Wamepotea" (they have become lost): outcomes of HIV-positive and HIV-exposed children lost to follow-up from a large HIV treatment program in western Kenya."
Jul 1 2011
OBJECTIVE: The objective of this study was to identify the vital status and reasons for children becoming loss to follow-up (LTFU) from a large program in western Kenya.
METHODS: This was a prospective evaluation of a random sample of 30% of HIV-exposed and HIV-positive children LTFU from either an urban or rural HIV Academic Model Providing Access to Healthcare clinic. LTFU is defined as absence from clinic for >6 months if on combination antiretroviral therapy and > 12 months if not. Experienced community health workers were engaged to locate them.
RESULTS: There were 97 children sampled (78 urban, 19 rural). Of these, 82% were located (78% urban, 100% rural). Among the HIV positive, 16% of the children were deceased, and 16% had not returned to clinic because of disclosure issues/discrimination in the family or community. Among the HIV exposed, 30% never returned to care because their guardians either had not disclosed their own HIV status or were afraid of family/community stigma related to their HIV status or that of the child. Among children whose HIV status was unknown, 29% of those found had actually died, and disclosure/discrimination accounted for 14% of the reasons for becoming LTFU. Other reasons included believing the child was healed by faith or through the use of traditional medicine (7%), transport costs (6%), and transferring care to other programs or clinics (8%).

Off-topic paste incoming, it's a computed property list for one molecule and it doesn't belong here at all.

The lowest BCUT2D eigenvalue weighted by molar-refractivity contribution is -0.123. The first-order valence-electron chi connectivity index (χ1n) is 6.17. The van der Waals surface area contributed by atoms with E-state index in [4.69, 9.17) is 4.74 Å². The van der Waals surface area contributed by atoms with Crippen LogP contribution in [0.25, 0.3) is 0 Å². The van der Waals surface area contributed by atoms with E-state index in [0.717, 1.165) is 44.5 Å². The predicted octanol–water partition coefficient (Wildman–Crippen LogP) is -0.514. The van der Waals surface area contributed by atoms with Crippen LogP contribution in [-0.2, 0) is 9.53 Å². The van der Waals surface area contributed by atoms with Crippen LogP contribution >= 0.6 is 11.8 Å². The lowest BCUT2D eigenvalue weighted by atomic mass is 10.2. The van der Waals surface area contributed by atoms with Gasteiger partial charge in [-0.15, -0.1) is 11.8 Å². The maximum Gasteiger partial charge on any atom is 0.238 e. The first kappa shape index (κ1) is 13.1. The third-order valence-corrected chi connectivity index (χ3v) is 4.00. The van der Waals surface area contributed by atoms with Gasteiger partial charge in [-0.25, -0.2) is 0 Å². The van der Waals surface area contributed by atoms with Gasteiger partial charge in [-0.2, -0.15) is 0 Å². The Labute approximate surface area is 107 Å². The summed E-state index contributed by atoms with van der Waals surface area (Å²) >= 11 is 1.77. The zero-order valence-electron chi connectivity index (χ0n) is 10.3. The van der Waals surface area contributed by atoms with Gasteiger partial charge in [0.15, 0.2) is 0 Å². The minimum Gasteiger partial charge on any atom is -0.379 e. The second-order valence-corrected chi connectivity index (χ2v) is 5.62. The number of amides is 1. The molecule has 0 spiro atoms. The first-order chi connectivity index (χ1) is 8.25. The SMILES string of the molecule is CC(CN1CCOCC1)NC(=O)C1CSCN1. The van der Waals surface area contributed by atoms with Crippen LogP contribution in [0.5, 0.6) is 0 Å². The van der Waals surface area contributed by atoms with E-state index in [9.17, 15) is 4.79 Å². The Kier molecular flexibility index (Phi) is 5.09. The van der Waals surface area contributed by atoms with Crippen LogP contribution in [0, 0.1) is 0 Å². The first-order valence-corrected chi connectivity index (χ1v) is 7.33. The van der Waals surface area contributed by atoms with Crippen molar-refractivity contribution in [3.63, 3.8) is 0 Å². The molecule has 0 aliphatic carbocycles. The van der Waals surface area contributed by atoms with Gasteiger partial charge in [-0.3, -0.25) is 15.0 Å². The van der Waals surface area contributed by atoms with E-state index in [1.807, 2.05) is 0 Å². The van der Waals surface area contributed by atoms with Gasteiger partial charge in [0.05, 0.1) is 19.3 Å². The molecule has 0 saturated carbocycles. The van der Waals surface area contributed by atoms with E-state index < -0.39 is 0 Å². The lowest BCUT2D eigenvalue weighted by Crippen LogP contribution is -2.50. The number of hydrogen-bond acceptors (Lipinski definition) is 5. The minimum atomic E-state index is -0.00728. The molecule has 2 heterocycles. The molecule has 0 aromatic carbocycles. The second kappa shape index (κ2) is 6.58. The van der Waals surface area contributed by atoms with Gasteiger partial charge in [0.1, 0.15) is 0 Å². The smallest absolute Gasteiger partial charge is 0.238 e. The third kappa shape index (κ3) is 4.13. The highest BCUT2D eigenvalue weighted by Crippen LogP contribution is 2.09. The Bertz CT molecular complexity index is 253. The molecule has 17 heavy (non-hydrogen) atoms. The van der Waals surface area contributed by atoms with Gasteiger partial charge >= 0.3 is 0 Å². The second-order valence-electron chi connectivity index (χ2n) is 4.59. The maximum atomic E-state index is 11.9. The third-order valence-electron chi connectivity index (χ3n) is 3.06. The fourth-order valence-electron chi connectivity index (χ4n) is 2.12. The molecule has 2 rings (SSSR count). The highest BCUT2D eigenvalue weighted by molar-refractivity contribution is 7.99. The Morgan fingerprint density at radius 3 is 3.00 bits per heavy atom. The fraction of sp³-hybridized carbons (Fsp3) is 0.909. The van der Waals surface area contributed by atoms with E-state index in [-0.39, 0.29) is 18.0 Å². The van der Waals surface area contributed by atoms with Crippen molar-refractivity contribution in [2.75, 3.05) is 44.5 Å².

CONCLUSION: After locating >80% of the children in our sample, we identified that mortality and disclosure issues including fear of family or community discrimination were the most important reasons why these children became LTFU.
PMID: 21407085 [PubMed - indexed for MEDLINE]